The English novelist Anthony Trollope praised George in 1877 as ‘the prettiest village on the face of the earth. Overlooked by the George Peak, and Cradock Peak of the Outeniqua Mountains, George nestles on a coastal plateau in a setting of parkland and garden. Flowers seem to bubble over the walls of every garden and trees grow wherever man has failed to cut them down. Only 8 kilometres from the sea and with an adequate rainfall, balmy climate and altitude of 226 metres, George has the best of several worlds. It is the principal town of the Garden Route.
Founded in 1811, it was named after George III. It grew as an administrative, communications and timber centre. One of the oak trees which were planted along the streets during these early years has been proclaimed a national monument. A chain, to which slaves are said to have been fastened and sold at auction, is embedded in the trunk of the tree.
Because of the widespread destruction of George’s wealth of indigenous forest, in 1936 the government prohibited the felling of trees in the town for 200 years. The decision has ensured the preservation of stinkwood and yellow-wood trees.
George became a municipality in 1837 and in 1850 Bishop Robert Gray, founder of the Diocesan College for Boys in Cape Town, consecrated the town’s St. Mark’s Cathedral. George’s Dutch Reformed Church, built in 1842, is the town’s oldest church. The Church of St Peter and St. Paul, built the following year, is the oldest Roman Catholic church in South Africa. Among other old buildings here is the Town House, built in 1847 at a cost of £478.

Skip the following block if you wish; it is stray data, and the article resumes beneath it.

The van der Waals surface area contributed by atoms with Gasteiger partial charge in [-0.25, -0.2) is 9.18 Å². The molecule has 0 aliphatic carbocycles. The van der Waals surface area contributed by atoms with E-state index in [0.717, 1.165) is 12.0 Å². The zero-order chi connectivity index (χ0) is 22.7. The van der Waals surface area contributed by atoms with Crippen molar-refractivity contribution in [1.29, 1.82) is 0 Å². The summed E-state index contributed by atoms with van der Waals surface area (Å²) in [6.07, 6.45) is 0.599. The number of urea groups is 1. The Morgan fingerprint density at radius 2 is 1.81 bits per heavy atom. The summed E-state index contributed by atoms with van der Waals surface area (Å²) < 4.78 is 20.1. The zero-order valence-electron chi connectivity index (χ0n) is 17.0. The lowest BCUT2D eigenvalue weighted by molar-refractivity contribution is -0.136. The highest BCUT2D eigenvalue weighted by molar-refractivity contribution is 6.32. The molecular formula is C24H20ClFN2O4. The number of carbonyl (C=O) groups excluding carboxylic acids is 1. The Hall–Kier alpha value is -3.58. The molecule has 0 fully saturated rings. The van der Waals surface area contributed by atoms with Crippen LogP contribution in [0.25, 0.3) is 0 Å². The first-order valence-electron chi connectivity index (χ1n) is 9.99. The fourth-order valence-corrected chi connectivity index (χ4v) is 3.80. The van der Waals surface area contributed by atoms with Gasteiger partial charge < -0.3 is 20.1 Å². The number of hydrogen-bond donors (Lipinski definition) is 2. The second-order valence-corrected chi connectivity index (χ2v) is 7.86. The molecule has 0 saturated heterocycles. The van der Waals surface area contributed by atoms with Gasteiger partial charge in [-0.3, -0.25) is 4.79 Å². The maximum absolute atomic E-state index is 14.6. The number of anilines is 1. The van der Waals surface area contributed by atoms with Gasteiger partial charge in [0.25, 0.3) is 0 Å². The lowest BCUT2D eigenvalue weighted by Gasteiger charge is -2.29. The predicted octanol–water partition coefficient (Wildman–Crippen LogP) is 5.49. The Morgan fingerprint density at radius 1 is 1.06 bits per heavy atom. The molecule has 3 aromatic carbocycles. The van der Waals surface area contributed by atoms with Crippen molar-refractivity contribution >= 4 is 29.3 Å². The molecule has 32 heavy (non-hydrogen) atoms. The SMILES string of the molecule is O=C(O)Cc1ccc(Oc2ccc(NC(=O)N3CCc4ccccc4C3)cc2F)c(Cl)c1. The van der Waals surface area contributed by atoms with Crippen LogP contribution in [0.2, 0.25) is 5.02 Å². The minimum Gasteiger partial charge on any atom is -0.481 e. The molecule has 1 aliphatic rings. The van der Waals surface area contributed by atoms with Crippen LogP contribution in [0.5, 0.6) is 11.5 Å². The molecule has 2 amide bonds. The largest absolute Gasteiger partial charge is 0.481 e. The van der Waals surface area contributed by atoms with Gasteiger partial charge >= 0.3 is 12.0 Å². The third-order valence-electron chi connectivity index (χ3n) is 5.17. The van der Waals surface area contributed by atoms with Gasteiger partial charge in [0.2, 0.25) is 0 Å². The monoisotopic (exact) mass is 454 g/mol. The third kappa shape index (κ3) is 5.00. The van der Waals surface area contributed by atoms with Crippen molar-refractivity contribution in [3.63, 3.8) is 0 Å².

The George Museum has South Africa’s largest collection of old gramophones, all in working order. Other displays include the skeleton of a whale stranded on Buffalo Bay and 75 mounted horns of the antelopes of South Africa.
This is the only region of South Africa which produces hops – imported varieties have been successfully transplanted in recent years.
George has a flying club, 18-hole championship golf course, several hotels and caravan parks.
From the town tow dramatic steam train journeys can be taken. The main railway line from Cape Town to Port Elizabeth crosses the Outeniqua Mountains through what is widely regarded as one of the world’s most beautiful railway passes. In 25 kilometres the railway climbs by means of zigzags, tunnels and cuttings to an altitude of 715 metres before descending into the Little Karoo. The second railway journey from George is along the branch line to Knysna, through tunnels and forests, across lakes and cliffs overlooking the sea. The climax of the arrival in Knysna, with a long approach by bridge over the lagoon, is unforgettable!